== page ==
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Thursday, 29 November, 2001, 15:19 GMT
Right-to-die case dismissed
Diane Pretty
Diane Pretty wants the right to die
Terminally-ill motor neurone disease sufferer Diane Pretty has lost the latest stage of her court battle to be allowed to end her life.

Five Law Lords unanimously dismissed the appeal, saying that human rights legislation was in place to protect life rather than end it.

However the 43-year-old mother-of-two, from Luton, now intends to take her fight to the European Court of Human Rights in Strasbourg.

I feel as if I have no rights

Diane Pretty
Mrs Pretty is paralysed from the neck down and has to be fed with a tube.

After the ruling, despite not being able to speak to waiting reporters, she communicated that she felt "angry and disappointed."

Her husband Brian said that she told him: "I feel as if I have no rights."

Condition deteriorating

Lord Bingham
Lord Bingham rejected her case
Mrs Pretty is gradually become more disabled by her disease, and wants her husband to be able to help her commit suicide without fear of prosecution.

The Director of Public Prosecutions (DPP) had refused to give an undertaking not to prosecute, and Mrs Pretty challenged this.

The case had already been rejected by the High Court, and she can now appeal to the European courts if she wishes, although any appeal could take some time to organise.

Mercy killing is in law killing

Lord Bingham of Cornhill
One of the five, Lord Bingham of Cornhill, said assisted suicide was against the law and no-one had the power to suspend or abandon laws without parliamentary consent.

He said: "No-one of ordinary sensitivity would be unmoved by the frightening ordeal which faces Mrs Pretty.

"She faces the prospect of a humiliating and distressing death."

He said: "Mercy killing is in law killing."

'We will go on'

After the hearing, Brian Pretty said that Diane wanted to continue with the case.

He said: "She has communicated to us that she wants to go on to the next step."

However, there are fears that she may not be well enough to cope with a protracted European battle.

Mr Pretty said: "Her deterioration since August has been considerable."

He said that she would attend any European hearing if well enough.

Her solicitor Mona Arshi, said: "Diane wants a peaceful and dignified death - and to ensure that those few people in the same extreme position who make the same choice have that option.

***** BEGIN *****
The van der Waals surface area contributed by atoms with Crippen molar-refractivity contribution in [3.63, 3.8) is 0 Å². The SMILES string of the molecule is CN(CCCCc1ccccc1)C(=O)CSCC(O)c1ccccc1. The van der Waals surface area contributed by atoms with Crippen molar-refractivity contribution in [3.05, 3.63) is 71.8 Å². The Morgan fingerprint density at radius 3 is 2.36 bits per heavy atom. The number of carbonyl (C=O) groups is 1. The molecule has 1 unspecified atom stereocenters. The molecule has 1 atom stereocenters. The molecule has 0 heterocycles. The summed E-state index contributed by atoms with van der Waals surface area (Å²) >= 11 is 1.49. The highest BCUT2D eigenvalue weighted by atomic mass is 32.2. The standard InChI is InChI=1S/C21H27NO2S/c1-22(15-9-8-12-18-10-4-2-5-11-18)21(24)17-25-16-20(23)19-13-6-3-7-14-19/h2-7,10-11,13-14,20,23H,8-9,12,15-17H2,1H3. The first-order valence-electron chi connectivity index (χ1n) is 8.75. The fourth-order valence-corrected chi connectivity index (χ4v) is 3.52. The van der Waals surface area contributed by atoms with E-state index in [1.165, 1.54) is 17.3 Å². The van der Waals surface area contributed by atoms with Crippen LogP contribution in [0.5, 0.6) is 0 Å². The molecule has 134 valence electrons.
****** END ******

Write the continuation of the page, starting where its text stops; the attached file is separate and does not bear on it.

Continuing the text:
"Of course legal protections and safeguards are necessary - but these protections are not helping Diane, they are denying her her one remaining choice."

No change

Prime Minister Tony Blair has already said that he does not intend to change the law on assisted suicide.

Diane is still very committed to her struggle and will continue to fight as long as there is breath in her body

Deborah Annetts
Voluntary Euthanasia Society

Supporters say Mrs Pretty is clear in her mind that she wants to end the suffering and indignity which she will have to endure before she dies if the disease is allowed to run its course.

Director of the Voluntary Euthanasia Society, Deborah Annetts, said: "Diane is still very committed to her struggle and will continue to fight as long as there is breath in her body."

However, she said that it was in the DPP's power to effectively decriminalise assisted suicides like the one sought by the Prettys.

Matter of conscience

Prime Minister Tony Blair said on Wednesday that he was not in favour of reforming the Suicide Act to allow ill people to take their own lives.

He told MPs during Prime Minister's Question Time in the Commons: "It is really a matter of conscience for people on both sides of the House, but I'm afraid I'm not in favour of amending that Act."

Diane Pretty and husband Brian outside court
Diane Pretty has pledged to fight on

Anyone who is convicted of helping someone take his or her own life faces up to 14 years in jail.

A spokesman for the British Medical Association (BMA), which has consistently opposed euthanasia, said: "The BMA believes that the House of Lords has made the right decision.

"The BMA recognises that Mrs Pretty's condition is extremely debilitating but it is relatively rare and would not justify a change in the law that would affect many more people."

A spokesman for the Motor Neurone Disease Association said that there would be mixed feelings among other patients about the ruling.

The BBC's Karen Allen
"Disappointed but not down"
Solicitor Mona Arshi
"We are very disappointed by this ruling"
Deborah Annetts, Voluntary Euthanasia Society
"We have got over 90% of support in this country for a change in law"
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